Is it difficult? Yes and no. I always worry (in this series and in my Guardian series) that the worldbuilding details and the external conflicts will overwhelm the romance – but I think this is true in any subgenre of romance. Spy subplots and political intrigues and clothing in historicals. The suspense part of romantic thrillers. The details of magic systems in paranormals. It doesn't matter what subgenre you're working in, you have to make certain that the romance isn't overwhelmed by the world you're building.
For me, the easiest way to maintain that balance (and it doesn't always work) is by making certain that the worldbuilding provides the romantic tension and shapes their characters. Whatever stands between my heroes and heroines has been created by the world itself, and so the only way to clear a path to the HEA is to describe that part of the world – and describe the problem they face – and so both are presented at the same time to the reader. When all of that work is done, and the romantic conflict and the world are well established, then my characters can solve the problem (or maneuver around it.)
So it's all tied together. I don't switch between the romantic plot and the how-does-this-world-work plot. The progression of the romance can't be separated from the progression of the worldbuilding or the external plot – and I try not to have any Meanwhile, back at the ranch, a dastardly plan unfolds– moments. The hero and heroine are always in the center of the action, and so even if they aren't gazing lustfully at each other, they're together and moving forward.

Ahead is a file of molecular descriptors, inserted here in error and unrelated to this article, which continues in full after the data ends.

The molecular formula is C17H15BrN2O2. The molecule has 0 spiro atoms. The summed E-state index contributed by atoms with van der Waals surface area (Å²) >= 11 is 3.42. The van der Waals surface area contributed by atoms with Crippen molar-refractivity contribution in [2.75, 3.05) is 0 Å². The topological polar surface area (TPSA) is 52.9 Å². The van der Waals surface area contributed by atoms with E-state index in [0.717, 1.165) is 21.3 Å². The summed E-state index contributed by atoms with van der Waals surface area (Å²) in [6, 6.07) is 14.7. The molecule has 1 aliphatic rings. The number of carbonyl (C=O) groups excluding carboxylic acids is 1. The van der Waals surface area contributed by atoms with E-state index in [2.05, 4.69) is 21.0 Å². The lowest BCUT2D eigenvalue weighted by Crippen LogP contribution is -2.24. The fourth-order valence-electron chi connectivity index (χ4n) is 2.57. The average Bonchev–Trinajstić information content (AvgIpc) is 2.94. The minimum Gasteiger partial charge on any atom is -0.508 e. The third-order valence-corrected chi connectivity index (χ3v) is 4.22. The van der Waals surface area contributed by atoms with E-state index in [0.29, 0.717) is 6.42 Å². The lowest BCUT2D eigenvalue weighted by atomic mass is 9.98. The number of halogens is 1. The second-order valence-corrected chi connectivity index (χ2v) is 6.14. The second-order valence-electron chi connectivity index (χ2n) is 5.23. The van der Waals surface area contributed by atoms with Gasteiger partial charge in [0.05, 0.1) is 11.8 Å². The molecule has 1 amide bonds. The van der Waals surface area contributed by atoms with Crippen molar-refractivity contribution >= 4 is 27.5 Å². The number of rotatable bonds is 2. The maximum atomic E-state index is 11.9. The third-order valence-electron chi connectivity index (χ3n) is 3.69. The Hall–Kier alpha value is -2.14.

What I find interesting about both stories is that they take place after Rhys Trahaearn (hero of The Iron Duke) freed Britain from the control of the feared Horde. What's the story behind this decision, regarding the timeline?
Two reasons, both completely selfish. I've been writing the Guardian series, which is on a long arc toward an ultimate victory. But as much as I love the Guardians, I didn't want to do the same thing again with my steampunk series: Small victories with each book, and the stakes rising with each installment. Building up a few characters to be the Big Hero/ine in the final book, the ultimate confrontation. It's a new series, and I wanted to do something different.
And I don't intend to continue with the Guardian series after the last book in that arc, but a part of me wants to. Because I want to explore the aftermath and the consequences – no victory comes without a price, and a part of me wants to tell the stories of those who paid for it. And so with the Iron Seas, I had the victory over the Horde come first.